Supported Employment services will include use of the IPS Career Profile in lieu of extensive assessment services. For those individuals that have not been successful, Customized Employment services will be utilized including Discovery.

Business relationships similar to the IPS model (Systematic Job Development) will be used as a strategy in supported employment job development. (Page 189)

Use of systematic instruction principles will be piloted and if successful, will be incorporated into supports in Supported Employment. This strategy should assist in higher quality placements, a quicker and more successful transition to long–term supports, which should, in turn, address some capacity concerns in the long–term care system.

Supported Employment funds will be provided to youth with significant disabilities needing supported employment to utilize at least 10% of the budget required by WIOA. The remaining funds will be provided to adults with significant disabilities. It is expected that WDVR will supplement the funds provided in the supported employment grant by a multiple of five. Historically the WI VR program has used case aids to provide supported employment services to DVR consumers with a typical annual expenditure of just less than $6.7 million in supported employment services. The WDVR case management system has the ability to identify cases and expend the funds allotted as required by RSA.

DVR will continue to work collaboratively with the Department of Health Services to increase statewide supported employment resources. Efforts will focus on increasing access to Supported Employment Services as well as Long Term Employment Supports, and financial coordination of these services. DVR has collaborative relationships with The Division of Mental Health and Substance Abuse services that contract with counties and other entities for Mental Health services including Individual Placement and Support (via Medicaid waiver approved funds). (Page 190)

In Wisconsin, extended service funding is available through Managed Care and County funded mental health services. DVR is planning to pilot systematic instruction principles and if successful, will be incorporated into supports in Supported Employment. This strategy should assist in higher quality placements, a quicker and more successful transition to long–term supports, which should, in turn, address some capacity concerns in the long–term care system.

It is expected that WDVR will supplement the funds provided in the supported employment grant by a multiple of five. Historically the WI VR program has used case aids to provide supported employment services to DVR consumers with a typical annual expenditure of just less than $6.7 million in supported employment services.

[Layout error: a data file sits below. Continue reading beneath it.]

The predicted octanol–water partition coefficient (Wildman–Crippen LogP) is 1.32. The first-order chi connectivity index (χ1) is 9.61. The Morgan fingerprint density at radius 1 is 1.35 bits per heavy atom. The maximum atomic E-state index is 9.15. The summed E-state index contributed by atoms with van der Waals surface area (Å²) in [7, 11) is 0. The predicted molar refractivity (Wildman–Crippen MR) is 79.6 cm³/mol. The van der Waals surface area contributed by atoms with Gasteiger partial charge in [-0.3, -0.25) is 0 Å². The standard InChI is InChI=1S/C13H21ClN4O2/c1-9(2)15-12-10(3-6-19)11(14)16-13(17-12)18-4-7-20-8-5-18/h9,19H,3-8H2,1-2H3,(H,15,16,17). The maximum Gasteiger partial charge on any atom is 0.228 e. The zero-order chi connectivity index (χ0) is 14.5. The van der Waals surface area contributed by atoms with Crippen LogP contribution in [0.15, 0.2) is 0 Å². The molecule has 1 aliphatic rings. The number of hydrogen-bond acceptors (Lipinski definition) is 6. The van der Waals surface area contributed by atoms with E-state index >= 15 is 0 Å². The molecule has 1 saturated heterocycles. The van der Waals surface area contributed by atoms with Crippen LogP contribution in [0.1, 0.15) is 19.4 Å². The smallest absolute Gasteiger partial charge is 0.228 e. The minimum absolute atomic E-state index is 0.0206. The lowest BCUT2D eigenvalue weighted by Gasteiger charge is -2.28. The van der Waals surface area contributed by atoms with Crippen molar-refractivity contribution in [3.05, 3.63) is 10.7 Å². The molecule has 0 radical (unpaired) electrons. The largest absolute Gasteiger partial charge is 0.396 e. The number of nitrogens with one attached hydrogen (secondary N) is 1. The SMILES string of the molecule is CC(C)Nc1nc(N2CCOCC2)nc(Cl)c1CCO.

DVR has a policy in place for the coordination of IEP’s and IPE’s prior to graduation and prior to that when necessary. In the past, service and treatment plans with long–term care and mental health were coordinated and services identified and funding responsibilities determined. Due to the nature and scope of the changes expected in the long–term care system in Wisconsin, it is difficult to know how this will be accomplished but it is expected that treatment and service plans will continue to include and involve active collaboration with DVR. (Page 192)

DVR partnered with the Walgreens Retail Employees with Disabilities Initiative (REDI) to provide training for individuals with disabilities in a retail setting. This national program began its pilot in Milwaukee–area Walgreens retail locations in 2012 and is now a statewide initiative.

Building on the success of the REDI model, also called place and train, DVR offered the place and train model with other businesses and is currently working with businesses throughout Wisconsin to implement this model in their workplaces. 

Additionally, DVR has become the Point of Contact for Kwik Trip in all its Wisconsin convenience stores. DVR also works to meet the talent needs through our National Employment Team with employers such as Meijer, Wells Fargo, and Amazon. (Page 194)

Eligibility Pilot: Beginning in 2015, DVR contracted with the University of Wisconsin–Stout Vocational Rehabilitation Institute (SVRI) for an eligibility review process, authorizing SVRI to collect and make recommendations to appropriate DVR staff for eligibility and OOS determinations. This pilot is anticipated to free up to 15% of the counselor’s time to refocus on direct consumer employment plan activities. This pilot, therefore, anticipates that additional staff will be retained who experience "case burnout" from process activities. The data in Table 1 shows the number of permanent authorized FTEs by personnel category and the current vacancies in each category as of April 2014. However, we anticipate a vacancy rate of 5% during the 5 year projection period, (combination of past and current budget instructions). DVR anticipates maintaining adequate resources both in fiscal and staff resources to ensure a sustainable caseload. In December 2013, Act 58 provided funding for 9 additional VR Counselor positions. Table 1 Row Job Title Total positions Projected vacancies over the next 5 years 1 VR Counselor 196 10 2 Consumer Case Coordinator 69 3 3 Field Managers/Supervisors 25 1 4 Central Office Senior Leadership/ Managers 7 3 5 Central Office Staff Support 25 1 6 Total 322 18